I followed its power cord back for a solid ten minutes before I found the little building on a trail it led to.
Somebody restocked that vending machine. Somebody installed it.
It's like this throughout Japan. Boggles the mind.
The first time I saw one, I was probably ~6 years old and my grandfather stopped by on our way home to mill some of the rice he had grown. I was confused since growing up in the States, I had never seen non-white rice until that point.
It's actually quite enjoyable, as you get to run your fingers through warm rice pouring out from the machine.
haha, I've just realized I know you. Will have to ask you where it is sometime. Small World.
Close to where we used to live, by the bus stop in Hiratsuka, when I used to come back at night, the vending machine was brighter than the public lights.
I heard that story about 20 years ago.
The mountain is only officially open for a short time each year. I think most of the employees at the huts and other facilities are college students taking summer jobs.
Wait, what? Takao mountain is in Tokyo! Yeah, not central Tokyo but still, it's like a 45min train ride from Shinjuku. You make it sound like it's some remote place full of bears. :-p
(was in a more remote mountain that's ~2 hours away from Tokyo last year)
JK. Shinkansen can really makes telling distance by time funny.
On google maps, from NW to SE the longest point between trails I can find is 1.3km, but if you have the bad luck to head off one of the southern trails and get lost heading northeast, you could go just over 2km without seeing a trail. I mean yea, low chance of dying, but high chance of extreme discomfort :P
Takao can get too crowded. Head to Jinba 陣馬 which is just a few train stations away for fun and good food on top.
I am really intrigued.
According to this site Coca Cola dispensed around four million free drinks on 2011/3/11 (Great East Japan Earthquake).
Just kidding, I know they will just speculate about the possibility of it instead.
1. Alcohol and food store
2. No store
3. No store
4. Alcohol store
5. Eel restaurant
6. No store
7. Egg vending store (direct from farmer)
8. Rice polishing vending machine (turns brown rice in to white)
9. No store
10. Sightseeing ferry office/shop
11. Apple store (actually name of company but they import brand name products)
12. No store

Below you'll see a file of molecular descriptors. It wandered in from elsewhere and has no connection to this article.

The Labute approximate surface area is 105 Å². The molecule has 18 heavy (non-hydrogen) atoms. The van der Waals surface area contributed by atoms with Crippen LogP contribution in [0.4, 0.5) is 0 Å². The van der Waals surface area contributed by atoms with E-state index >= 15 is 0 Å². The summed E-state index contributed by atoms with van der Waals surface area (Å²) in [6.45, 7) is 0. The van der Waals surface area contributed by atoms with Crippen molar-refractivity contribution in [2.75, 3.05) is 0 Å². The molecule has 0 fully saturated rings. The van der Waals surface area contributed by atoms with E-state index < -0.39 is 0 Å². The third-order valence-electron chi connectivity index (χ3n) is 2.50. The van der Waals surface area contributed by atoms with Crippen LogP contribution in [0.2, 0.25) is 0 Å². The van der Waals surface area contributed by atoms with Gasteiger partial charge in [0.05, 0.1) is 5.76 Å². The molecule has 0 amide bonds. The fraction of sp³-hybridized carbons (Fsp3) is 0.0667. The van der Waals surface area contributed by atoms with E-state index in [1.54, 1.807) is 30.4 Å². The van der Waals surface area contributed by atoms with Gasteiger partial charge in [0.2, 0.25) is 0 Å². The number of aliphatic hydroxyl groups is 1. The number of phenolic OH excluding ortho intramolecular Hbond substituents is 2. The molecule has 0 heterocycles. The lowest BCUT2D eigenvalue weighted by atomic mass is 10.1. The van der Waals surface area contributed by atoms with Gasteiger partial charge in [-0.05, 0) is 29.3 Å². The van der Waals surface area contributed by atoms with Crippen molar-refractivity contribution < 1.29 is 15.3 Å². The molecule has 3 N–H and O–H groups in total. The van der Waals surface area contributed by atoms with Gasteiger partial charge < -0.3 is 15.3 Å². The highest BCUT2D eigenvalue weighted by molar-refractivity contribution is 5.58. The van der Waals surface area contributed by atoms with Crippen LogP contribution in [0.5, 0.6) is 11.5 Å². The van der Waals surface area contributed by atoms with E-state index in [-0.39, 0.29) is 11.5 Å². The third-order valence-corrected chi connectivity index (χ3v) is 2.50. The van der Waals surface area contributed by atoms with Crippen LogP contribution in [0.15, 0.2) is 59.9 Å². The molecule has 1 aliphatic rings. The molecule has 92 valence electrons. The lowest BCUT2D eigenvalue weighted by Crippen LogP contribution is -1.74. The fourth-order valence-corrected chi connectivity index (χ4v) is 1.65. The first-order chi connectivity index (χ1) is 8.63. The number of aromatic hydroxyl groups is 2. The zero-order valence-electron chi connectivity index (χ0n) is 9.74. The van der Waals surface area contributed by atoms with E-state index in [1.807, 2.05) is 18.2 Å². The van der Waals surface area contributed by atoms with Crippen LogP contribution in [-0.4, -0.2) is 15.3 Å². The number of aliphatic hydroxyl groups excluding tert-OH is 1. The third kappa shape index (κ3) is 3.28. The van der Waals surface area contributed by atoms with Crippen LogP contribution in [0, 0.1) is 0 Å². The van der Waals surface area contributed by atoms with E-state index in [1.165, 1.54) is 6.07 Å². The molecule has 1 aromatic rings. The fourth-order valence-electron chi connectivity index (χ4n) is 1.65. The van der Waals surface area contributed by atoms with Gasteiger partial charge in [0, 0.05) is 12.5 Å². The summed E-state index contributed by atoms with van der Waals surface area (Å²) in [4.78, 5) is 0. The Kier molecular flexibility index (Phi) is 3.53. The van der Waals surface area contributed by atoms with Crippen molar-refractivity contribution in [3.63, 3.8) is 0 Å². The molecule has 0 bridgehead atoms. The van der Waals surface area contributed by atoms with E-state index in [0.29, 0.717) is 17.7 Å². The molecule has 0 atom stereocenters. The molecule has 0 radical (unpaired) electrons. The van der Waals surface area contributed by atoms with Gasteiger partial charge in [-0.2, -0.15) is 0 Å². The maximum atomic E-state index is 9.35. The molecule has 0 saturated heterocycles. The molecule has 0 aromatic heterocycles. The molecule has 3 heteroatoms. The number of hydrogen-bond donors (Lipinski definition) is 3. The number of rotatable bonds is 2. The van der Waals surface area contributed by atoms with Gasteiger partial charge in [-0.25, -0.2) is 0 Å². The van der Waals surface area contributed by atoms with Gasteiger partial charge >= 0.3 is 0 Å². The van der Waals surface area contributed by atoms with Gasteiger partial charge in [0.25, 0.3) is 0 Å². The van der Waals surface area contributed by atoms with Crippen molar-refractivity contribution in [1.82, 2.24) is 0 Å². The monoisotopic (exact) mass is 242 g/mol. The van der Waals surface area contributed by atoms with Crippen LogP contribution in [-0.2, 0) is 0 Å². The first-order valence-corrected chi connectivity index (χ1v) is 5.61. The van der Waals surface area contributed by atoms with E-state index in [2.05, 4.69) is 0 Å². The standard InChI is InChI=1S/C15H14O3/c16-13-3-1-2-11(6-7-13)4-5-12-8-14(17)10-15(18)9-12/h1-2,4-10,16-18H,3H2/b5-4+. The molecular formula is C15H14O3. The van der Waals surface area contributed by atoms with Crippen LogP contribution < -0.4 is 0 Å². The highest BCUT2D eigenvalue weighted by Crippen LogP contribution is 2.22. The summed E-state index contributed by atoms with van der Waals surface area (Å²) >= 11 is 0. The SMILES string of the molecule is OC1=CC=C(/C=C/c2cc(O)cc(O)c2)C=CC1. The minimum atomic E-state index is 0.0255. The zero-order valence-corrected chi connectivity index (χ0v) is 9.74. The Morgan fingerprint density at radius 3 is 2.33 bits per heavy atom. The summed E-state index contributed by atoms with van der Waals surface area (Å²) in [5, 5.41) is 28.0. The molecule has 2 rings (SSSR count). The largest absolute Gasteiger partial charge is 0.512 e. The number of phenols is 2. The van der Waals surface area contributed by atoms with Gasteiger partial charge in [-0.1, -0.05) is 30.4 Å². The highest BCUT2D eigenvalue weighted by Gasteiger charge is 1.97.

That's obviously only a small sample but as someone who lives in Japan I can tell you that usually where there are alcohol stores, there are vending machines. Of course there are other places they are too, but in my experience, it's rare to find one without vending machines.
Then I turned the corner and saw a machine with Tommy Lee Jones' staring down selling hot cans of Boss Coffee. Made the night a little easier.
We had a Cup Noodle vending machine on our university campus which sold the elusive curry flavour, possibly the food I'm most nostalgic about from my time living over there.
Dydo stuff tends to be what the absolute cheapest vending machines offer. About five times I have bought a Dydo coffee, and five times I have decided to never do so again. Any of the Coca-Cola or Kirin (Pepsi does not exist beyond the brand here) stocked vending machines should be good and safe.
According to this, the Japanese ones keep the cans heated:
>>Proprietary heating technology
>>Unlike hot can drink machines in Japan, the Starbucks machine does not keep the steel cans heated. Instead, the container heats after the customer makes a selection.
Seeing my ryokan vending machine stock some mixture of underwear, shoes, toiletries and just possibly food (that may have been a separate machine), also!
What really surprised me is how in a place like Tokyo the machines seemed to only reliably function using change, whereas in Norway you pay for bus station lockers and public toilets with credit cards.
1. Make a syrup out of brown sugar by heating it in a pan with some water. The real recipe uses palm sugar but brown sugar is close enough.
2. Put it in a cup, then evaporated milk, then strong black tea.
3. Mix to taste. The three layers don’t mix together on their own. The more you mix it the sweeter the drink gets.
Mine was the hot lemon tea.
Maybe Amazon could bring back Automats?
Not being vandalized is mentioned in the article.
People in Italy were always kind of surprised to hear about US newspaper machines - the ones where you put in some coins - and you can take out as many newspapers as you want, essentially. They'd joke that people would regularly take them all in Italy, and in Naples they'd probably just haul off the whole machine, change, newspapers and all.
Honestly, I have no idea why those things even exist or how they make anyone money. It's baffling.
Compare and contrast: in Italy, until recently, you could only buy newspapers from newsstands, who had some kind of monopoly on their sales. You couldn't get them from a grocery store, and certainly not from a vending machine.